fibre volume content achieved for these struts is about 56%.
The primary design driver for the struts is the stiffness requirement. The second important design driver is buckling.
High stiffness and high buckling resistance is achieved by having a high Young’s modulus in the axial direction of the
strut. This implies a lower cross section to achieve the same eigenfrequency . For our application, the laminate does not
need to have isotropic properties. In Table 3, it can be seen that a laminate with (0, 90) fiber angles is preferred.
Fibre lay up (relative to the tube direction) Young’s-modulus of laminate
(45,-45) 14380 MPa 21,1 %
(0,90) 68070 MPa 100,0%
(0,60,-60) 48500 MPa 71,3 %
(0,45,90,-45) 48500 MPa 71,3 %
Manufacturing of a precise (0,90) laminate is not possible, since in the filament winding process the 0 fibres cannot
be well controlled. To get a laminate with better manufacturing quality it is necessary to rotate the layers through a
small angle. This reduces the Young’s modulus but with an angle of 3 the reduction is very small (see Table 4).
Table 4 Comparison of inclined lay up
Fibre lay up (relative to tube direction) Young’s-module of the laminate
(0,90) 68070 MPa 100,00 %
(1,91,-1,-91) 68040 MPa 99.96 %
(2,92,-2,-92) 67992 MPa 99,88 %
(3,93,-3,-93) 67730 MPa 99,50 %
(5,95,-5,-95) 67130 MPa 98,62 %
(10,100,-10,-100) 64280 MPa 94,43 %
To reduce the formation of the microcracks during the cool – down, it is important that the fibre layers have the same
thickness. Microcracks occur in the resin parallel with the fibres (see Fig. 5). Cracks are formed because each layer has
a high stiffness, high strength and a low CTE value in the fibre direction and a high CTE, low strength and a low
stiffness in the direction normal to the fibres. During cool - down the layer contracts most in the normal direction
adding strain to both directions. In a laminate with same layer thickness, stresses will build up to the same level in both
directions, and thereby dividing the stresses in an optimal way. The strength of the fibre layer is low in the normal
direction, and if the critical strength is exceeded, microcracks will be formed.
Ffig. 5 Direction of fibre layer properties between a 0 degrees layer and a 90 degrees layer.
The CFRP-tube has endfittings bonded to the inner diameter. The first inner layer must be a (+ or -) 3 layer since this
carries the axial loads better between the endfitting and the tube. The outer layer should be a (+ or -) 93 layer to keep
the tube together. The lay up is shown in Table 5.
Table 5 Fibre lay up of CFRP-tubes.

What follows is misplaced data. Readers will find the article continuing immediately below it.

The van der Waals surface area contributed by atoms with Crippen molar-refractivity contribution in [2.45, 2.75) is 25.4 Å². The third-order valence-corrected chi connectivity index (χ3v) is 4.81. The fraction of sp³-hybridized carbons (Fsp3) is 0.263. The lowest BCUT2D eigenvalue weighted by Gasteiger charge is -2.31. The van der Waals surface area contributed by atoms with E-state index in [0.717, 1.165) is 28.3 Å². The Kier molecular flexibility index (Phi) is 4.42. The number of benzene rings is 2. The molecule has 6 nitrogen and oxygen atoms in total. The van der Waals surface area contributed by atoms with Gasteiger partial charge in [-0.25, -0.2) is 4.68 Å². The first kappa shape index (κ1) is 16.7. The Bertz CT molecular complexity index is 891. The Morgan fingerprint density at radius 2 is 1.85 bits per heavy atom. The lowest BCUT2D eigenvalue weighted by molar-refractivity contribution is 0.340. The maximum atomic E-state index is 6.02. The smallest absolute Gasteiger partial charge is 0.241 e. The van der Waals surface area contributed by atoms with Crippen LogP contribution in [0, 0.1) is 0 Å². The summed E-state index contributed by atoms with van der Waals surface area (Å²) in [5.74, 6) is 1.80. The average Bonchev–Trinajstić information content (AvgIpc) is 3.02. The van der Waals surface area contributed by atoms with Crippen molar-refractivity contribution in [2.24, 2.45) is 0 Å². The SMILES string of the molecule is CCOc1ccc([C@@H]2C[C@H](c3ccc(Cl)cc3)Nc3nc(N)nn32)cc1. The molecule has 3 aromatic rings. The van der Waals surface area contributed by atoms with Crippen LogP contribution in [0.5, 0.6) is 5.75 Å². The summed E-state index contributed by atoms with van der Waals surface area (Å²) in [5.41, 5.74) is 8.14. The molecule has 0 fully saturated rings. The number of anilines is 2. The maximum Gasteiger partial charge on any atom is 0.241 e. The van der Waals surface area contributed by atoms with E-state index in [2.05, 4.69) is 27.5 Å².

Layer Angle thickness
1 (Inner tube) +3 0.15 mm
2 -3 0.15 mm
3 +93 0.15 mm
4 -93 0.15 mm
5 +3 0.15 mm
6 -3 0.15 mm
7 +93 0.15 mm
8 (Outer tube) -93 0.15 mm
Table 5. Fibre lay up of CFRP-tubes.
Calculations based on data provided by ESA in connection with the HERSCHEL and PLANCK missions indicates that
this laminate will have a thermal conductivity ~0.035 Wm-1K-1 at 7 K and ~0.218 Wm-1K-1 at 35 K. This is a change of
more than a factor of 6 over the range, implying higher temperature gradients in the cool end of the tube. The heat flow
for one strut is calculated to be 1mW. The temperature distribution can be seen on Fig. 6.
Fig.6 Temperature distribution through a CFRP strut –tube. Note the high temperature gradient at the cool end.
The struts have to go through a test program before they are ready for delivery for the structural test model (STM). This
program includes measurements of strength, cryogenic cycling, thermal conductivity, CTE, CME and fibre volume. The
test program is on-going.
Strength: This test has the purpose to verify the strength of the struts. This is a standard tension and compression load
test where the struts are loaded with a test load 20% higher as the actual max load. The struts manufactured in phase 1
(the development phase) have been tested with a test load of 16500 N.
Cryogenic test: The purpose of this test is to verify that the struts do not lose strength and to investigate if there is a
change in stiffness after thermal cycling to cryogenic temperatures. Three struts will each be cooled down to 7 K 12
times. After 3, 6, 9 and 12 cycles the struts will be loaded in tension with the test load of 16500 N as used in the
strength test (see Fig. 8).
The struts for these tests are only 200 mm long. The 3 struts have now been through the 3 first cycles and have been
tested with tensile test load. The graph for the deformation force curves can be seen in Fig. 9.
Fig. 8 Short strut mounted in tension test machine.
Struts before and after 3 cycles
Strut 1 Cycles 0
Strut 1 Cycles 3
Strut 2 Cycles 0
Strut 2 Cycles 3
Strut 3 Cycles 0
Strut 3 Cycles 3
0,05 0,1 0,15 0,2 0,25 0,3
Fig 9 Force and deformation curves for 3 struts before and after the 3 first cycles. The 3 struts show increased deformations after 3
thermal cyclings 0 – 4 m.
Thermal conductivity: Will be measured by the Rutherford Appleton Laboratory (UK) in the range from 7K to 35 K.
CTE is measured at Forschungszentrum Karlsruhe. The CTE is measured on samples which are 1.2 mm x 4 mm x 25
mm. The measuring range is from RT to 20 Kelvin.
CME is measured from a complete dry tube to a 60% moisture content at RT.
Fiber volume has been measured for the first samples and the result is an average of 56.1 1.1 % (rms).
1. R.P Reed and M. Golda. Cryogenic properties of unidirectional composites. Cryogenics 1994 Volume 34,